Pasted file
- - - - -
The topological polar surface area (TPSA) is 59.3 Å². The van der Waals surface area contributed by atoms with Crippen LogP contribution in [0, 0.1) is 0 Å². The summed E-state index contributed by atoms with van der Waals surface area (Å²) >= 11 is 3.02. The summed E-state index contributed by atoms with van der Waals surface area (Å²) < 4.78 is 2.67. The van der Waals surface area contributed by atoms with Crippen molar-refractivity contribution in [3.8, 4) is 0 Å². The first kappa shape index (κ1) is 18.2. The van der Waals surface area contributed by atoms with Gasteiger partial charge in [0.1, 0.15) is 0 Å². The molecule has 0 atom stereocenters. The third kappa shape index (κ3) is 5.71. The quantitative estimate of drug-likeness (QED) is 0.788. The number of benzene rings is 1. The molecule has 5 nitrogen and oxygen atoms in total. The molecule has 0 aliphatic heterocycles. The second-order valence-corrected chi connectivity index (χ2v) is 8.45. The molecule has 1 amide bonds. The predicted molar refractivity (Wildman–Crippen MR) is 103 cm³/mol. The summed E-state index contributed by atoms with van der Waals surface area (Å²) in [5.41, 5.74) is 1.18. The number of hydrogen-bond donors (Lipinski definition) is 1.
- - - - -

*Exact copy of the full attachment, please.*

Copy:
The topological polar surface area (TPSA) is 59.3 Å². The van der Waals surface area contributed by atoms with Crippen LogP contribution in [0, 0.1) is 0 Å². The summed E-state index contributed by atoms with van der Waals surface area (Å²) >= 11 is 3.02. The summed E-state index contributed by atoms with van der Waals surface area (Å²) < 4.78 is 2.67. The van der Waals surface area contributed by atoms with Crippen molar-refractivity contribution in [3.8, 4) is 0 Å². The first kappa shape index (κ1) is 18.2. The van der Waals surface area contributed by atoms with Gasteiger partial charge in [0.1, 0.15) is 0 Å². The molecule has 0 atom stereocenters. The third kappa shape index (κ3) is 5.71. The quantitative estimate of drug-likeness (QED) is 0.788. The number of benzene rings is 1. The molecule has 5 nitrogen and oxygen atoms in total. The molecule has 0 aliphatic heterocycles. The second-order valence-corrected chi connectivity index (χ2v) is 8.45. The molecule has 1 amide bonds. The predicted molar refractivity (Wildman–Crippen MR) is 103 cm³/mol. The summed E-state index contributed by atoms with van der Waals surface area (Å²) in [5.41, 5.74) is 1.18. The number of hydrogen-bond donors (Lipinski definition) is 1.